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3D Concrete Printing Robots Cut Rail Construction Carbon Emissions by 50%

The UK's 3D printing robots build graphene-infused concrete structures on site.

3D Concrete Printing Robots Cut Rail Construction Carbon Emissions by 50%
HS2

The UK is set to speed up the construction of its High Speed 2 (HS2) rail network with the aid of on-site 3D reinforced concrete printing carried out by robots. The 3D printing method, which reinforces concrete with graphene, will also greatly reduce the rail network construction's carbon emissions, a press release reveals.

The technology, called "Printfrastructure," was developed by HS2 Ltd's London tunnels contractor SCS JV (Skanska Costain STRABAG Joint Venture), and it will aid in the construction of the UK's second high-speed rail line, connecting London, Birmingham, Manchester, and Leeds. 

3D concrete printing boosts rail infrastructure

The benefits of 3D printing for rail networks are numerous. The use of remotely-operated robots will allow SCS JV to 3D print structures on-site, saving them from having to transport those structures by road before lowering them into place using large cranes. The 3D printing technique also allows for structures to be built in tight spaces meaning that otherwise challenging and expensive logistical operations will no longer be necessary.

As the work is carried out on-site by 3D printing robots, there is also no need to suspend services in order to ensure the safety of human workers. All of this will speed up the construction time and cause less disruption to local communities.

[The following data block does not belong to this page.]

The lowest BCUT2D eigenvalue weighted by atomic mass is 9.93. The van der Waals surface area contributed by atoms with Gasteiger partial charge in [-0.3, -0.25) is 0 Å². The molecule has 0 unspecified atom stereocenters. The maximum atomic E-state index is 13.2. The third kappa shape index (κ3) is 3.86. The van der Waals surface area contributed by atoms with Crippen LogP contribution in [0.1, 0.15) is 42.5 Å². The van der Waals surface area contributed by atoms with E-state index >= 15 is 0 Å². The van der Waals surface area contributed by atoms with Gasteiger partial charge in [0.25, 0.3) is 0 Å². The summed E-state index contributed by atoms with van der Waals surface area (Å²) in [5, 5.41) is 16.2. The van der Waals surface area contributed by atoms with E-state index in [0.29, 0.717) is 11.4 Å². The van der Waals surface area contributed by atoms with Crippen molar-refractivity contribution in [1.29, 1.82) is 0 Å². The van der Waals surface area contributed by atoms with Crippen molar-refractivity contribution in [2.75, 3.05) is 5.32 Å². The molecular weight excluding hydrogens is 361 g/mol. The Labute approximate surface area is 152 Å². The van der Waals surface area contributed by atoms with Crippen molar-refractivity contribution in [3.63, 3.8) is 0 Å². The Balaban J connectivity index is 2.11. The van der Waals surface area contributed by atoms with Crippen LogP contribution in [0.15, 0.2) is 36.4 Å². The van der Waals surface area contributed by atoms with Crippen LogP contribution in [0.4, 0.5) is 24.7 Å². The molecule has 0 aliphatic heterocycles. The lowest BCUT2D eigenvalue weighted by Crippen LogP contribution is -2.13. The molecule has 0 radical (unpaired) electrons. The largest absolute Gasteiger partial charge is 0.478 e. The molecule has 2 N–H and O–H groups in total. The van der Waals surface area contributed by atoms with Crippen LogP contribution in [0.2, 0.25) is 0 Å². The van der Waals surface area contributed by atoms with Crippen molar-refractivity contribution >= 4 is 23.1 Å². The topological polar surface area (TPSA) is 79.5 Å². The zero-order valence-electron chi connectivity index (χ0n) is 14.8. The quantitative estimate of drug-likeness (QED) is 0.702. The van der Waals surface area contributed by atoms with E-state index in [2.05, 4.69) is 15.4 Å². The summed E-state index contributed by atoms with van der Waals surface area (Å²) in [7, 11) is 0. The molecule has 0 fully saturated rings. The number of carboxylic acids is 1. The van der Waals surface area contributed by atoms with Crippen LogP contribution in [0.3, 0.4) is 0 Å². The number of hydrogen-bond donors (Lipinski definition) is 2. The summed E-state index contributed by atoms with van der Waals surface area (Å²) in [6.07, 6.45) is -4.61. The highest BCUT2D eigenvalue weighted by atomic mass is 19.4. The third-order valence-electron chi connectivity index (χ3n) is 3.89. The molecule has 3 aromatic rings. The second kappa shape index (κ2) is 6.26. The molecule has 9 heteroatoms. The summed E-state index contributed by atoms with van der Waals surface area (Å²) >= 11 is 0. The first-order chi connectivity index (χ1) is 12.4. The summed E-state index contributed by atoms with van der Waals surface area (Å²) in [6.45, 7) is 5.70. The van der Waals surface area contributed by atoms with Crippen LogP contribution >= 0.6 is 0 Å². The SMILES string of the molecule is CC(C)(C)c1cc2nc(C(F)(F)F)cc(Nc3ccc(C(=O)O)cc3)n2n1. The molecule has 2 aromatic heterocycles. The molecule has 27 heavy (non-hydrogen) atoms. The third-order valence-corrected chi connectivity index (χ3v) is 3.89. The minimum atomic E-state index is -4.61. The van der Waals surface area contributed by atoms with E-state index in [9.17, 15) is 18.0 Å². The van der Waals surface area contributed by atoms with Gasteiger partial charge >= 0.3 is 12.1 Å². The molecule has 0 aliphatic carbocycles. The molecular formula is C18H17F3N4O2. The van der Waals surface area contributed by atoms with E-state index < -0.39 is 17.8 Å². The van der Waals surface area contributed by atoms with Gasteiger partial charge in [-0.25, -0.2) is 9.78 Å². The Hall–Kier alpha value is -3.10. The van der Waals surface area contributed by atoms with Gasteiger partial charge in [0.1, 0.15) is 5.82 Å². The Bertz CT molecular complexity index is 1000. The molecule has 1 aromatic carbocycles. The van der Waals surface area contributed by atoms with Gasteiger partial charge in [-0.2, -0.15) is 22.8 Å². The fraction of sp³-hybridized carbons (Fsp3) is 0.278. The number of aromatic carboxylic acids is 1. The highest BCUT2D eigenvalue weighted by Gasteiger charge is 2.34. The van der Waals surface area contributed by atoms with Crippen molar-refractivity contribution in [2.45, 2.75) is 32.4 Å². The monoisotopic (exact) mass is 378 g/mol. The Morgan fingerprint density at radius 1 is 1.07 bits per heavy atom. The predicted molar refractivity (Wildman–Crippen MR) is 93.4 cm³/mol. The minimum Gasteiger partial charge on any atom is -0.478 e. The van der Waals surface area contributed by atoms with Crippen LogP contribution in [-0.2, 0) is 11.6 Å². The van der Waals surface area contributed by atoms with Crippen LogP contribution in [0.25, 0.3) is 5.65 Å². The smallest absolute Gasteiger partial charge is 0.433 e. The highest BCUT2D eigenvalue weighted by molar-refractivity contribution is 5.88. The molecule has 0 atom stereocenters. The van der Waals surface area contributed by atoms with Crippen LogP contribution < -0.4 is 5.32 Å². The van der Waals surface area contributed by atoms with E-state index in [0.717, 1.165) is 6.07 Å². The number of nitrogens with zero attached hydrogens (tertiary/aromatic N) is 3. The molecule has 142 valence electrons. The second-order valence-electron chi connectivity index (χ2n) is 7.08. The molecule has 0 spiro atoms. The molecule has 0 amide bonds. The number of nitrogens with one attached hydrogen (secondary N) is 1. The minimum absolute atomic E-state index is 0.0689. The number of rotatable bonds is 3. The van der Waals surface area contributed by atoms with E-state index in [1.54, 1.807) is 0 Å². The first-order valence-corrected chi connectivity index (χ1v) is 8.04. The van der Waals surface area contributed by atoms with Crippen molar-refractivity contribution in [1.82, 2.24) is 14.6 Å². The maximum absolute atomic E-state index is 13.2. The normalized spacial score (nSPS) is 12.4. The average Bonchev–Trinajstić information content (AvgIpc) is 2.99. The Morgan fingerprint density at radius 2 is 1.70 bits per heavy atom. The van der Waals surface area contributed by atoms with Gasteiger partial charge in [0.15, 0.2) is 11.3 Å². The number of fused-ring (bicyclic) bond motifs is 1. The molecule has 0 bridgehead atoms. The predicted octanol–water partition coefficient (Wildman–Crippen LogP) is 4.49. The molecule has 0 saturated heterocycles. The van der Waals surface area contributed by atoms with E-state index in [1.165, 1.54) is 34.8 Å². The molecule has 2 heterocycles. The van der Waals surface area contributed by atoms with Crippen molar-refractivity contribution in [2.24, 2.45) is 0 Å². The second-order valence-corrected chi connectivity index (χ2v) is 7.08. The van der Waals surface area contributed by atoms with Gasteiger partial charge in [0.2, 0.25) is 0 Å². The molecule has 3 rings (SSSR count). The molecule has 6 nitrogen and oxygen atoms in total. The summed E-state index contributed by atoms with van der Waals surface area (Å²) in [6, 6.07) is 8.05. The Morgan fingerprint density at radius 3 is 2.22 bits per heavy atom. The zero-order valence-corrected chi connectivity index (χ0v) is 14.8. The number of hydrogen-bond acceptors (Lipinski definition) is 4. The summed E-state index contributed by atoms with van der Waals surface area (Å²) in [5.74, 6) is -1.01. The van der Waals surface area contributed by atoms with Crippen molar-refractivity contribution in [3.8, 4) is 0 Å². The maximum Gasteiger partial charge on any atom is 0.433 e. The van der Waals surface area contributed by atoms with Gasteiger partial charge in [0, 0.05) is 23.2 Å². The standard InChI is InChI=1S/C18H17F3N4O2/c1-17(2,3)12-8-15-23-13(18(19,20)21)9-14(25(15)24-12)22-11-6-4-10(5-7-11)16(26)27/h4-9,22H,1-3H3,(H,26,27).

What's more, the 3D concrete printing technology also provides environmental benefits. The reinforced concrete structures are built using a strengthening internal lattice pattern (pictured above) that reduces the amount of concrete required while also generating less waste. Lastly, the concrete used for the 3D printing process is strengthened with graphene, the strongest material on the planet. Microscopic strands of graphene, only a few atoms thick, replace steel strengthening rods, making the structures easier to build at the same time as giving them greater strength and a smaller carbon footprint. The graphene innovation was developed by SCS JV’s Worcestershire-based partner, ChangeMaker 3D. 

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Reducing construction's environmental footprint

According to SCS JV, the process it has developed has the potential to reduce carbon emissions for rail construction by up to 50 percent. "ChangeMaker 3D stands for sustainability in the built environment. Through our Printfrastructure innovation project with SCS JV — a UK-first for this technology — [...] we are proud to support the rail sector to unlock lower carbon construction," stated ChangeMaker 3D Director Natalie Wadley. SCS JV said it will conduct the first proof of concept trials for the technology in 2022.

Another recent notable 3D concrete printing project was Netherlands-based Vertico's 3D-printed concrete bridge, built in collaboration with the University of Ghent. That project also showcased the technology's potential to allow for more flexible design while reducing carbon emissions. 3D printing has the potential to completely change the way the construction industry operates, in the process reducing its carbon footprint and the amount of waste generated on construction sites. A large rail network is the perfect platform from which to test these technologies with a view to unleashing them for the benefit of the planet.

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